Population decline assessment, historical baselines, and conservation
Timothy C. BonebrakeJon Christensen Carol L. Boggs Paul R. Ehrlich
Conservation Letters published online: 14 SEP 2010
Here us a good paper that discuses aspects of population decline assessment, historical baselines, and conservation
Scientific and historical knowledge of worldwide animal-population declines is not well documented. The data is very sparse. This knowledge however is absolute perquisite for the best efforts to preserve species.
In this paper the researchers reviewed the literature of long-term studies of population declines across a set of animal taxa and found that only 15% of the studies used data older than 100 years, and 58% of the studies lacked continuous data. The authors describe five general approaches to studying population declines: counting, correlative, evolutionary, geochemical, and historical. The most common method of population assessment was a census/counting approach (75% of studies). This was followed by a range mapping/correlative approach (17% of studies).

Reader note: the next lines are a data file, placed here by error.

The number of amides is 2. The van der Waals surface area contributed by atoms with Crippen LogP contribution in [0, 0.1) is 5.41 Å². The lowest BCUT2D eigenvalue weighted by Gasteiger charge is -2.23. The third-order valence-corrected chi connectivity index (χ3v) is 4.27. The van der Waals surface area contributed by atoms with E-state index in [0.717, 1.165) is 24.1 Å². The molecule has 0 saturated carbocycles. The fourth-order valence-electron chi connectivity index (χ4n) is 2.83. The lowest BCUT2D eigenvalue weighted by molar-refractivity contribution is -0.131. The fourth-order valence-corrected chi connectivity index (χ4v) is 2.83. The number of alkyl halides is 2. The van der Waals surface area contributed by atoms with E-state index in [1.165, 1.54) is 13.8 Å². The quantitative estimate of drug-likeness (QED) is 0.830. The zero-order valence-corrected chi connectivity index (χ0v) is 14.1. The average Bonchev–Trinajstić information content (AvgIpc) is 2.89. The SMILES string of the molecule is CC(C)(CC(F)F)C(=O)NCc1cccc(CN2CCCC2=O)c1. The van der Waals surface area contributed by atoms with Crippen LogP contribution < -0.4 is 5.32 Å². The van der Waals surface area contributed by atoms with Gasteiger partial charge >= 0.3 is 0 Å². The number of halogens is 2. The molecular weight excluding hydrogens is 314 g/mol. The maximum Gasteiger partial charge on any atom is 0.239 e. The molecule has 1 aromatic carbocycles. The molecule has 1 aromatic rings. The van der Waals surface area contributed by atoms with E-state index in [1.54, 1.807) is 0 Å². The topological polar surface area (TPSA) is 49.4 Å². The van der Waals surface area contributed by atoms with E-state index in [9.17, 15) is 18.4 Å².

Evolutionary, geochemical, and historical approaches are used less often. The authors assert that in combination with traditional counting and correlative methods, they hold great potential as tools for conservation.
The authors signoff saying “The multidisciplinary approaches we identify and advocate here will be useful for understanding and potentially reversing population declines and ultimately stemming the tide of extinctions currently underway.”